Unsurprisingly, most of Sherwood Forest’s properties are named after a certain local hero, but while traditional woodland lodges do give the illusion that you could be the Prince of Thieves himself, you can avoid his luxury-free philosophy by soaking in hot tubs or lounging in grand living rooms. Don’t worry – we won’t tell him.
This medieval royal hunting forest, on the border of Essex, was owned by King Harold in early 1066, but it was soon handed over to William the Conqueror after his successful invasion. The history of Hatfield Forest spans about 2,000 years, going back to the Iron Age. Parts of the forest were used as storage for ammunition during World War II, and huts from the war can still be seen jutting out of the foliage today.
Hatfield Forest is home to ancient trees – some more than 1,200 years old – and forest trails are plentiful. There’s even a large lake where you can go rowing or admire the ducks and swans. A pretty house, built in 1757, sits nearby, covered in multicoloured flint and shells from around the world. Designed by the owner’s teenage daughter, it is a fine example of an 18th-century trend that no contemporary estate would be seen without a shell house or a grotto alongside it.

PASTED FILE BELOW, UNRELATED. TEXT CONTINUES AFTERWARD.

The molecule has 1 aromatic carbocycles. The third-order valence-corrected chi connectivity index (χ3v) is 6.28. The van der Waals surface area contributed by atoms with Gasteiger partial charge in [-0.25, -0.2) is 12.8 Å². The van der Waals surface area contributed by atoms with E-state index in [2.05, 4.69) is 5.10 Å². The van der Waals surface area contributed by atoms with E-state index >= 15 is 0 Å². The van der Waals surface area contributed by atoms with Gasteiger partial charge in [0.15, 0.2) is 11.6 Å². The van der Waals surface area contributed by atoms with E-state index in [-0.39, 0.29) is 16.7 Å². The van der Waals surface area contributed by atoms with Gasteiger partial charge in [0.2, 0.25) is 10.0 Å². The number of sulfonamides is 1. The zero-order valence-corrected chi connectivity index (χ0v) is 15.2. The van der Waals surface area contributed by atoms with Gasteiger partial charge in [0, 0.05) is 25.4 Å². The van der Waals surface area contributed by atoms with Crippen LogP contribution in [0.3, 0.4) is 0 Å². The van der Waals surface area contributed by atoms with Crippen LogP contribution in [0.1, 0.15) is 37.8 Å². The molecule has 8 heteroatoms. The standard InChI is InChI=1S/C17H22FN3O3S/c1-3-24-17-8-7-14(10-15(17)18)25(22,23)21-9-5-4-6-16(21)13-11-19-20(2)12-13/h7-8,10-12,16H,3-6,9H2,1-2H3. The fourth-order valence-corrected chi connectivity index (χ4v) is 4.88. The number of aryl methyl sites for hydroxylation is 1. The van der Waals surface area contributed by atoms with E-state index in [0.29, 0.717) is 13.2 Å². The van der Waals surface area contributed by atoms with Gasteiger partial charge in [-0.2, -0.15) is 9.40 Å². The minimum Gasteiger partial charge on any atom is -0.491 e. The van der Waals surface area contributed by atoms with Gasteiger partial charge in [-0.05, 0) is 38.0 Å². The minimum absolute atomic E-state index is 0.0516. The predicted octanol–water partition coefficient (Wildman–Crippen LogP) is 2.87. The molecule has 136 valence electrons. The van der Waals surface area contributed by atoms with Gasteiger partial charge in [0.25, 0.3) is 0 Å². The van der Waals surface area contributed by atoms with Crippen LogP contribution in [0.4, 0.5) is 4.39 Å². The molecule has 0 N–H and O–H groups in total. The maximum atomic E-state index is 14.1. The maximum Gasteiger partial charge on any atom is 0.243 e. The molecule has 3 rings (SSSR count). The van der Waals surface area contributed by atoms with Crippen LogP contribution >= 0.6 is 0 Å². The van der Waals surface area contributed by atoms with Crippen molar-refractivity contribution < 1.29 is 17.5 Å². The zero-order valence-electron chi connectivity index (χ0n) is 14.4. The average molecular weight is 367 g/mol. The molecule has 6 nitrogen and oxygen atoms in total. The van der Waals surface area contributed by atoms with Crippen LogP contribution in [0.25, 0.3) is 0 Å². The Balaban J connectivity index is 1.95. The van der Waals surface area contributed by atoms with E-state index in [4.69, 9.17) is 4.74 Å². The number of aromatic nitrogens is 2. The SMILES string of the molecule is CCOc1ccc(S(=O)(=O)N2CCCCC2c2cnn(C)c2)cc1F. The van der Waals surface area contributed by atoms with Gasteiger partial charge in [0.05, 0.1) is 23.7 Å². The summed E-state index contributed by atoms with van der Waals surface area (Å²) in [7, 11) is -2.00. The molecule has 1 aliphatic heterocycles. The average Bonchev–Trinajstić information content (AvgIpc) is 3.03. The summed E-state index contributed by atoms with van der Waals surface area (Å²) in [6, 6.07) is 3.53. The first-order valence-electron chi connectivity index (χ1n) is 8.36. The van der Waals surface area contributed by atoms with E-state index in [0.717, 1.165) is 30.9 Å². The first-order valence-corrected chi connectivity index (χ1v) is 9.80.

Conveniently close to Stansted Airport, Hatfield Forest is surrounded by cosy flats and apartments, so you can set up camp on its doorstep without sacrificing modern-day luxuries.
A mosaic of exotic trees, river corridors and giant redwoods sits at the mouth of the Mourne Mountains that make up Tollymore Forest Park. Trout and salmon swim in the Shimna River, which meanders through the 630ha (1,600 acres) of forest, and 16 bridges throughout the park make it easy to cross. You’ll find gothic-style gates, a barn that looks like a church and a whole encyclopaedia’s worth of trees in the forest. Some, such as the monkey puzzle, are exotic, while others are much more common. In fact, the oak used to deck out the interior of the Titanic came from the trees of Tollymore. The forest is also a popular spot for camping, hiking, biking and horse riding, with sea views at certain points throughout.
Tollymore is just down the road from the small seaside town of Newcastle, which provides ample accommodation of all kinds, most of which boast stunning views over the Irish Sea.